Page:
The day before he was to travel, a KLM representative called Long and informed him that the airlines could not allow him to board the flight. That, she explained, was because the US Department of Homeland Security (DHS) had placed Long on its “no-fly list”, which bars him from flying into his own country.

Long has now spent the last six months trying to find out why he was placed on this list and what he can do to get off of it. He has had no success, unable to obtain even the most basic information about what caused his own government to deprive him of this right to travel.

Given that there is really no other way to get from Qatar to the US than by flying, this is equivalent to exile. Without even a trial, or even any official notification. And no procedure for redress. (Supposedly there is a procedure, but it seems to consist only of his being assigned a “redress control number”. No other response was forthcoming from the government in 6 months, and the US embassy has offered no assistance.) Greenwald cites several other comparable cases, and says there are 21,000 names on the list, including 500 Americans. And things aren’t getting better:

The Obama administration “lowered the bar for being added to the list”. As a result, reported AP, “now a person doesn’t have to be considered only a threat to aviation to be placed on the no-fly list” but can be included if they “are considered a broader threat to domestic or international security”, a vague status determined in the sole and unchecked discretion of unseen DHS bureaucrats.

“Legal reasons”

The British press is legally somewhat more hemmed in than the US press, both by law (for instance, the and various arbitrary gag orders) and the threat of libel suits. (Fun fact: The truth defence against libel charges was eliminated in 1606 — at least as regards the sovereign, unpleasant claims are likely to be more damaging if they are true than if they are lies. An exception was made for “good motives” in 1792, but for the public interest in 1843. A more general substantial truth defence was reinstated last month.)

This leads us to this weekend’s blockbuster news. The Guardian has reported that the Mail on Sunday has reported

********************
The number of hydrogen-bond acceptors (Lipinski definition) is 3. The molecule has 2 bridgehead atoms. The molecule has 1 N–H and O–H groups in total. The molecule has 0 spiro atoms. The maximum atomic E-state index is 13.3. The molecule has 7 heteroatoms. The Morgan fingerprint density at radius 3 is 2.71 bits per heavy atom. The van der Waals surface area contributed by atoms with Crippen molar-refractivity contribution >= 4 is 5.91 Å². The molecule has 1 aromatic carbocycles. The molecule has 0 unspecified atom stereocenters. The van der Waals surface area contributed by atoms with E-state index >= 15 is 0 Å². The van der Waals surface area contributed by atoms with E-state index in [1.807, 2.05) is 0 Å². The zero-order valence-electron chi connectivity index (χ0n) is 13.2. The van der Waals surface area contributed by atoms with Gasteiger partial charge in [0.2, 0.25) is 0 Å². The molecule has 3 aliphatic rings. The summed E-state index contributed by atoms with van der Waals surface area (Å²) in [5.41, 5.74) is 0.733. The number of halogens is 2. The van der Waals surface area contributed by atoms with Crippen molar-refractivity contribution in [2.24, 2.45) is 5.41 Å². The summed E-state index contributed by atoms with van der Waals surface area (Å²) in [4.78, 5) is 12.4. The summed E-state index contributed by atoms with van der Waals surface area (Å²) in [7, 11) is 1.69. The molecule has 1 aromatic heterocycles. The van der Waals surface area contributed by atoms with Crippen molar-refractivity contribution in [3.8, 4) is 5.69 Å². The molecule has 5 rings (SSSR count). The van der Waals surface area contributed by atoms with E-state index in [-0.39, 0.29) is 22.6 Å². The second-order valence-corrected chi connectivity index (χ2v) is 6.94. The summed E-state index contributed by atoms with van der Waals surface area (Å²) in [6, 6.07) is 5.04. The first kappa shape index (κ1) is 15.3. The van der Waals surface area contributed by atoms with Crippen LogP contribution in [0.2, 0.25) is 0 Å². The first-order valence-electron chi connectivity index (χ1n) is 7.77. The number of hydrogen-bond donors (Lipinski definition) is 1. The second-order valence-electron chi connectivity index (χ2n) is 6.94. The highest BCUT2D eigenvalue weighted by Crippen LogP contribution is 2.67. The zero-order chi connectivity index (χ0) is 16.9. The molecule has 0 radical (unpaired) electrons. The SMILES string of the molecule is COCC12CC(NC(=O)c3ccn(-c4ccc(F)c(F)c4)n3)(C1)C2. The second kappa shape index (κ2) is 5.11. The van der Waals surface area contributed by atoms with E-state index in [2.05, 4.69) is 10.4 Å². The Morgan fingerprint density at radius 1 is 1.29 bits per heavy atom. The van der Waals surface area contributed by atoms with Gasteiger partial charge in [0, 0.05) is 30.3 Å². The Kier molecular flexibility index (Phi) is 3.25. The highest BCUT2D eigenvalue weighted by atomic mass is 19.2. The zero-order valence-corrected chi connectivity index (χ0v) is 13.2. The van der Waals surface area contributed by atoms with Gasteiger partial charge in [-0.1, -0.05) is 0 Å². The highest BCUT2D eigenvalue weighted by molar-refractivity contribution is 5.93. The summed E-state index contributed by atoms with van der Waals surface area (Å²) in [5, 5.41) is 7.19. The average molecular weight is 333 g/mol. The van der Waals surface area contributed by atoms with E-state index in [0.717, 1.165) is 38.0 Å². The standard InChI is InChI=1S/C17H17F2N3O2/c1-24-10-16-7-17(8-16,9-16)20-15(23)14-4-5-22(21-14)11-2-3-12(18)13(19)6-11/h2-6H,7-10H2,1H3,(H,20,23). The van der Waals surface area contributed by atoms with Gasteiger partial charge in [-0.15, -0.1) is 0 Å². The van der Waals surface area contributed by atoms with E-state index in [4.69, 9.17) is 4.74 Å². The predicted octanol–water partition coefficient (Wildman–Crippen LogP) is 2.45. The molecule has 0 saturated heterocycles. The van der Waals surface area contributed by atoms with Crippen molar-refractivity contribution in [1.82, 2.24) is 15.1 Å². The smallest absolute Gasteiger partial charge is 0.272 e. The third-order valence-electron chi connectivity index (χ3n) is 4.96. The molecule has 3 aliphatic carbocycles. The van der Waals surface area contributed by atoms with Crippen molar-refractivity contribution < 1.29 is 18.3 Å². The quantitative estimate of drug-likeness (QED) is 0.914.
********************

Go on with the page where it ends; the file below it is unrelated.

David Cameron has held crisis talks at Downing Street after being told of allegations of a sensational love affair which has potentially significant political implications for him.

For legal reasons, the Mail on Sunday cannot disclose the identities of the people involved or any details of the relationship – even its duration – other than that they are middle-aged figures. The affair has now concluded.

Hilarious! Like a Mad-Lib sketch for a political sex scandal. Details presumably to follow soon on Twitter.

Continue reading ““Legal reasons””

Audiobook Turing test

I downloaded and listened to the audiobook This is Our Music: Free Jazz, the Sixties, and American CultureThe author is Iain Anderson, and the language and structure seem like those of a slightly rewritten doctoral dissertation. It’s pretty interesting as a source for the politics — particularly racial politics — of jazz in the late 50s and early 60s, and it held my interest for the 5 hours I needed to listen to it at double speed. But what really fascinated me was the reader’s voice. The reader is listed as Paul Steven Forrest, but I can hardly believe that this is a human voice. (Indeed, this is the only book that this name has been assigned to as reader.) The sentence intonations are much too regular, and seem to ignore any cues related to the meanings of words. Some reasonably common English words — at least, common enough in academic jargon — such as “diaspora” are systematically mispronounced, but without any hesitation such as you might expect from a human reader stumbling over an unfamiliar word. Similarly, non-English words were completely botched, but without apparent self-consciousness.

On the other hand, if Paul Steven Forrest is in truth the pseudonym for a computer-generated voice, it’s remarkably good, at least to someone who has not been following progress in speech generation over the past decade. It took me an hour of listening before it struck me that something was off about the voice, and while it started to bug me, it never became unbearable.